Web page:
The Act begins with a preamble that declares that the three provinces New Brunswick, Nova Scotia and the Province of Canada (which would become Ontario and Quebec) have requested to form "one Dominion...with a Constitution similar in Principle to that of the United Kingdom". This description of the Constitution has proven important in its interpretation. As Peter Hogg wrote in Constitutional Law of Canada, some have argued that since the United Kingdom had some freedom of expression in 1867, the preamble extended this right to Canada even before the enactment of the Canadian Charter of Rights and Freedoms in 1982; this was a supposed basis for the Implied Bill of Rights. In New Brunswick Broadcasting Co. v. Nova Scotia, the leading Canadian case on parliamentary privilege, the Supreme Court of Canada grounded its 1993 decision on the preamble. Moreover, since the UK had a tradition of judicial independence, the Supreme Court ruled in the Provincial Judges Reference of 1997 that the preamble shows judicial independence in Canada is constitutionally guaranteed. Political scientist Rand Dyck has criticized the preamble, saying it is "seriously out of date". He claims the Constitution Act, 1867 "lacks an inspirational introduction".
The preamble to the Constitution Act, 1867 is not the Constitution of Canada's only preamble. The Charter also has a preamble.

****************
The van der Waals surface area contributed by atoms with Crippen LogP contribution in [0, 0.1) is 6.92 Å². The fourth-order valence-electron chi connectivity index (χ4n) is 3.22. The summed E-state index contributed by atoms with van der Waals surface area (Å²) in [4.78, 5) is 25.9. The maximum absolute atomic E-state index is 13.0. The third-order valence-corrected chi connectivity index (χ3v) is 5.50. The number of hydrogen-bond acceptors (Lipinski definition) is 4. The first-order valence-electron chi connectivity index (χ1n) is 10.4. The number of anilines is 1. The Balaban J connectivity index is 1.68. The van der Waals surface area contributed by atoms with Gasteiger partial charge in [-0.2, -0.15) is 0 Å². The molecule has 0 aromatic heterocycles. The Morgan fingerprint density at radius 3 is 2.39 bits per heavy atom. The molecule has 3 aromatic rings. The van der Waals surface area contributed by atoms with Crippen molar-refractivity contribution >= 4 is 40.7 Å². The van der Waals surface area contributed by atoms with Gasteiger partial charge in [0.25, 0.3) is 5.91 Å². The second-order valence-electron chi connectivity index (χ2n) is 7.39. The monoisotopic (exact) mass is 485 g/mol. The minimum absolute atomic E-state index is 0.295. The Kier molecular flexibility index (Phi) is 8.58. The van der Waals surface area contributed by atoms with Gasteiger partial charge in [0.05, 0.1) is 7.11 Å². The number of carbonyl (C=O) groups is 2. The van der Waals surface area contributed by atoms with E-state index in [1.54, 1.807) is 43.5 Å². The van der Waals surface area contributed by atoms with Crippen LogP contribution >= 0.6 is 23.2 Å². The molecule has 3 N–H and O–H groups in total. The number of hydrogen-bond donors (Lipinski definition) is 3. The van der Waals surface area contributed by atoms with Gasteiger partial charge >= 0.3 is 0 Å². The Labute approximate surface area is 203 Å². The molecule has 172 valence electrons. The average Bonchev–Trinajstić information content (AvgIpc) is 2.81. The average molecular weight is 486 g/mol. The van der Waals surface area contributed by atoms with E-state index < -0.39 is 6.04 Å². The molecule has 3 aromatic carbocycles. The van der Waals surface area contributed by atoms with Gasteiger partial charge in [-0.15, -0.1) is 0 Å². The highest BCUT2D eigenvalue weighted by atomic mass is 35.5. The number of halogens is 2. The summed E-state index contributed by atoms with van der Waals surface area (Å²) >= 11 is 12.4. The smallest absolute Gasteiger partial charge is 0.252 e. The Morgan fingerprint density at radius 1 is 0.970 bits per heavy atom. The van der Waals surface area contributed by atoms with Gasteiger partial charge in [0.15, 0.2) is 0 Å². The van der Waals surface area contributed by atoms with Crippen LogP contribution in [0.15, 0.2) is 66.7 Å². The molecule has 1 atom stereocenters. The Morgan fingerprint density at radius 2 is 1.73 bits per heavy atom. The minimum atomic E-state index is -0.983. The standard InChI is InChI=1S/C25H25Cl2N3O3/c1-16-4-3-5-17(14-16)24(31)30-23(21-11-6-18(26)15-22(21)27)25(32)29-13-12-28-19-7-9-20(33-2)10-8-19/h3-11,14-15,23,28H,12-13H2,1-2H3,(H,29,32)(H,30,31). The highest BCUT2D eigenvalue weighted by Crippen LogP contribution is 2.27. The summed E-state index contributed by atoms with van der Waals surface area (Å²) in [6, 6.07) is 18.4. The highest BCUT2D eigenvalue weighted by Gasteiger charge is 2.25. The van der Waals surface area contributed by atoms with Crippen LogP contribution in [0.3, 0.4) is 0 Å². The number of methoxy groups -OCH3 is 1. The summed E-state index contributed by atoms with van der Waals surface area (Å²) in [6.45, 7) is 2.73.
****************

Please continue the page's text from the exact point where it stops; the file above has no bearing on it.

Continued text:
Part I consists of just two sections. Section 1 gives the short title of the law as The British North America Act, 1867. Section 2 indicates that all references to the Queen (then Victoria) equally apply to all her heirs and successors.
The British North America Act, 1867 established the Dominion of Canada by fusing the North American British "Provinces" (colonies) of Canada, New Brunswick, and Nova Scotia. Section 3 establishes that the union would take effect within six months of passage of the Act, and Section 4 confirmed that "Canada" was the name of the new country (and the word "Canada" in the rest of act refers to new federation and not the old province).
Section 5 lists the four provinces of the new federation. These are formed by dividing the former Province of Canada, into two; its two subdivisions, Canada West and Canada East, were renamed Ontario and Quebec, respectively, and became full provinces in Section 6. Section 7 confirms that the boundaries of Nova Scotia and New Brunswick were not changed. And Section 8 provides that a national census of all provinces must be held every ten years.